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The Fall and Fall (and Fall) of Iranian Currency

September 12, 2018
Behrouz Mina
5 min read
The Fall and Fall (and Fall) of Iranian Currency

The lines outside currency exchange offices in Tehran continue to be long, as the black market value of the Iranian rial (IRR) sinks to a new low. Out on the streets, groups of men hold out greenbacks to sell to interested passersby. And all the while, the government seems to be helpless as people’s despair continues and the economic turmoil deepens.

More than once over the last few months, I have started out my dispatches with the phrase: “the Iranian rial is in decline.” And that decline has not stopped. On Tehran’s currency black market, the US dollar reached a new historic record on Tuesday, September 4, with an exchange rate of 150,000 rials to the dollar. Ordinary citizens are in a state of panic, with many trying to exchange their rials for something else — in some cases, anything else. When SAIPA, an Iranian car manufacturer, launched an online pre-sale of 50,000 of its Pride models, six million people rushed to the website, buying 50,000 of the infamously hazardous vehicle in less than one minute.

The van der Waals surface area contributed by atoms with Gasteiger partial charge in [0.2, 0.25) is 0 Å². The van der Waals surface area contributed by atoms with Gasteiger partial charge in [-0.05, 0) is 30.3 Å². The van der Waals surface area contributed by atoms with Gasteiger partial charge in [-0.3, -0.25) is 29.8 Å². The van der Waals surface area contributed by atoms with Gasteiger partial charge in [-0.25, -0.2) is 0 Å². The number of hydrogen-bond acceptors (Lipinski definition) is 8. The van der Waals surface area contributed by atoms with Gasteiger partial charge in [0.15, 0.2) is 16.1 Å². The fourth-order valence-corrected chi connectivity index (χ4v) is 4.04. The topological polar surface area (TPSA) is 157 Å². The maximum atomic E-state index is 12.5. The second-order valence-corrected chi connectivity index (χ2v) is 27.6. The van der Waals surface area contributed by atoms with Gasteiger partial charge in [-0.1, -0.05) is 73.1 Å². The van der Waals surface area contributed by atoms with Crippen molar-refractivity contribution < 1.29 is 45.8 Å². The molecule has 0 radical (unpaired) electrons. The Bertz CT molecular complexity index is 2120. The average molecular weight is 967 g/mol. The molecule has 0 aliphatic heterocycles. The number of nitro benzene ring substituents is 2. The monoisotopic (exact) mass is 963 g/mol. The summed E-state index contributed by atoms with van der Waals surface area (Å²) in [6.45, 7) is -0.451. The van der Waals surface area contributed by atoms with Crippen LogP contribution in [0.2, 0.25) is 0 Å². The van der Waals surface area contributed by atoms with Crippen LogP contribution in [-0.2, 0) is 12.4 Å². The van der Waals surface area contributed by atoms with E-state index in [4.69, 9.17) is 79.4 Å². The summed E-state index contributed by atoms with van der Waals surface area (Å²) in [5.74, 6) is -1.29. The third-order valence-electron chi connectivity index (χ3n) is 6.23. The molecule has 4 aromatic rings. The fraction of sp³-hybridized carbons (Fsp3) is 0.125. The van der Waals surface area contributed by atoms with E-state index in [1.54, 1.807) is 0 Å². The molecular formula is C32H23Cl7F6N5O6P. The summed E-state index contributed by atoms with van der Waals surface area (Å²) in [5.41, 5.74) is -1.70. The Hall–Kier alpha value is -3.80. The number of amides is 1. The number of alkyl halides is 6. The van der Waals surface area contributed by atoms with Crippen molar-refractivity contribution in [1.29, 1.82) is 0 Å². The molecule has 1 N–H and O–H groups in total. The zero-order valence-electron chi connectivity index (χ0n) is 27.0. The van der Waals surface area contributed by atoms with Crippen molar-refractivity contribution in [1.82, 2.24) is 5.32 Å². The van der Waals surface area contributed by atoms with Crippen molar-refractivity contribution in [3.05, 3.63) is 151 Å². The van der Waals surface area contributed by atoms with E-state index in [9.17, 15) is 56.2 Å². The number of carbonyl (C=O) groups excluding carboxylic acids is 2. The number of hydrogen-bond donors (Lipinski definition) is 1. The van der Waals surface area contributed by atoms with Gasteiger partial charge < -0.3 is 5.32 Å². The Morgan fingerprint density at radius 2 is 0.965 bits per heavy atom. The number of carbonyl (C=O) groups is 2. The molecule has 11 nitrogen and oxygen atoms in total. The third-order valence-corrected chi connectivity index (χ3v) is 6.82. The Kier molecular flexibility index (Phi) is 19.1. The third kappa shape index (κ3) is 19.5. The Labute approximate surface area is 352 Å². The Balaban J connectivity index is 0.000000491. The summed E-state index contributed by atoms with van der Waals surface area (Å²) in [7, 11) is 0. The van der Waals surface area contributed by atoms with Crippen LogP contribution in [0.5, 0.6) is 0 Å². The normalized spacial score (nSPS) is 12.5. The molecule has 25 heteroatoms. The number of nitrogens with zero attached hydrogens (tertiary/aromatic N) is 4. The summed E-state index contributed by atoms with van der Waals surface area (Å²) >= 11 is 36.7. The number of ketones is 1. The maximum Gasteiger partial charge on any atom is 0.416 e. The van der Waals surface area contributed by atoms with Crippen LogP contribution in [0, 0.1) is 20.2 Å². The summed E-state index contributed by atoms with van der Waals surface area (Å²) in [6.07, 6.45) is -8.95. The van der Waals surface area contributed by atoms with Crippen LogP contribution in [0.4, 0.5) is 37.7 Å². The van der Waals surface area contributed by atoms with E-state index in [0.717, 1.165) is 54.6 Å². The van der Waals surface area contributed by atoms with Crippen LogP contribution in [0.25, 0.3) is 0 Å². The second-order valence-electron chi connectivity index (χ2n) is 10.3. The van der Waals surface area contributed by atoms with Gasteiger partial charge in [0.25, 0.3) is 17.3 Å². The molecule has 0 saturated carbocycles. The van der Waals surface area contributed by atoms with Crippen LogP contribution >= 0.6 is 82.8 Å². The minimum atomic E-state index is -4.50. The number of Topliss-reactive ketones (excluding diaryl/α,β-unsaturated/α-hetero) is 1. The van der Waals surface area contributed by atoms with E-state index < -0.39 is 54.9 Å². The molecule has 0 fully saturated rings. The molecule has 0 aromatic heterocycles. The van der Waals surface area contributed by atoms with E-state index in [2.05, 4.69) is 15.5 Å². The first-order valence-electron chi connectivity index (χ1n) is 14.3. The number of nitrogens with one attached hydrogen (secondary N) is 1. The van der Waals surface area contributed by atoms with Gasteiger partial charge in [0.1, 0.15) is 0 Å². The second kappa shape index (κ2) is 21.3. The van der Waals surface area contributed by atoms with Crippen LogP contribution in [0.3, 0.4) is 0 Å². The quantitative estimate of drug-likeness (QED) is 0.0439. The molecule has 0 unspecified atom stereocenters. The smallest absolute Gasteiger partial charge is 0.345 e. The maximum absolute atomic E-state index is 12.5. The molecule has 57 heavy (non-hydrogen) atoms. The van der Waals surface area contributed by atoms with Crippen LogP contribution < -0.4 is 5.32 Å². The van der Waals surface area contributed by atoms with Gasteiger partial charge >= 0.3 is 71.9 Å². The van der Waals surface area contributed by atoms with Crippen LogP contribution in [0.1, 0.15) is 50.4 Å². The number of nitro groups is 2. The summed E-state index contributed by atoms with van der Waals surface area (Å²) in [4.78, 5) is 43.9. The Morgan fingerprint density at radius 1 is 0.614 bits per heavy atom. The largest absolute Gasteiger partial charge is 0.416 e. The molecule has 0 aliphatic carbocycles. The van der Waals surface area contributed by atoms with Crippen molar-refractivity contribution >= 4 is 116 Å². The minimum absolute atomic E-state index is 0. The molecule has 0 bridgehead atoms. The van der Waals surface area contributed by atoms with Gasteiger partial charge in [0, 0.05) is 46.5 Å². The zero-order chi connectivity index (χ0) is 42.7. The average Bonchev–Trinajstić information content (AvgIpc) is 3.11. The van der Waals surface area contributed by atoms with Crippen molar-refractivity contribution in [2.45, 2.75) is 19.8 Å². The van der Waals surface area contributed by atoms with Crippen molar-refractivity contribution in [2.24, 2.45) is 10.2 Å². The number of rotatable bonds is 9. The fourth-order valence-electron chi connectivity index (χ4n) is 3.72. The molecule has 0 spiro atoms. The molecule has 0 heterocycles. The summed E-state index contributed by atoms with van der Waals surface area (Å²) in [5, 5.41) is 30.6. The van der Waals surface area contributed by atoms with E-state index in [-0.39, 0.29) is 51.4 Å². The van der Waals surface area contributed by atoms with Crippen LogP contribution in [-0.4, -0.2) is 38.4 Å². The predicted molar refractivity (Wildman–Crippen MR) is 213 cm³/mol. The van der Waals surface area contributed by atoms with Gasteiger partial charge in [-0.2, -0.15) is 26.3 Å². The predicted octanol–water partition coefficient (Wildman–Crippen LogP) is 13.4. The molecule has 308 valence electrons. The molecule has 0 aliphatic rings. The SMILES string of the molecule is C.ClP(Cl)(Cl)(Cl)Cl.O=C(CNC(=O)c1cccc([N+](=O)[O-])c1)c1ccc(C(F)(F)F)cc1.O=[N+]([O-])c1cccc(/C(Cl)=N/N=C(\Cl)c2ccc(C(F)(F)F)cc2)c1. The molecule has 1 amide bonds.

The government still insists on using brutal force to combat events in the market — and yet it has lost control over it, and Iranians know it. “Every day I see police officers, and dealers who buy and sell foreign notes,” Reza, a 40-year-old shopkeeper who works close to Tehran’s Istanbul Square neighborhood, the traditional center for currency exchange shops and currency dealers, told me — he himself walking on the street grasping dollars and euros in his fists. He has witnessed arrests — and how quickly someone new replaces the arrested person. Several of the street dealers stop by his store to share gossip. “Rumors have it that these are all the government’s plans. They want to let the rial sink to 200,000 rials per US dollar, then stabilize it around 100,000.” Reza is not alone in believing this. Many people who claim to be in touch with people in the know, like a major government official, also keep repeating this story.

The ultra-conservative newspaper Kayhan Daily, which is highly critical of President Rouhani’s administration, ran the following headline on Thursday, September 6: “Wait for 20,000 Tomans per Dollar!” Its editorial that day attacked all branches of the regime: executive, judiciary, and the legislative. “When the heads of branches, who have every ounce of power possible to deal with the economic issue, do not do anything, we should expect to see 20,000 tomans for a dollar pretty soon,” it said.

This is not a prophecy, it’s a warning. Abdullah, a 55-year-old dentist, told me: “No one is doing anything and people are getting worried.” The biggest concern is that President Rouhani’s administration seems to be oblivious. The government authorities and officials list what they intend to do, but the public confidence in the political establishment is at an all-time low. Majid, a 26-year-old reporter, says, “People are worried, angry and tired. Nothing seems to work”.

No Unified Currency Market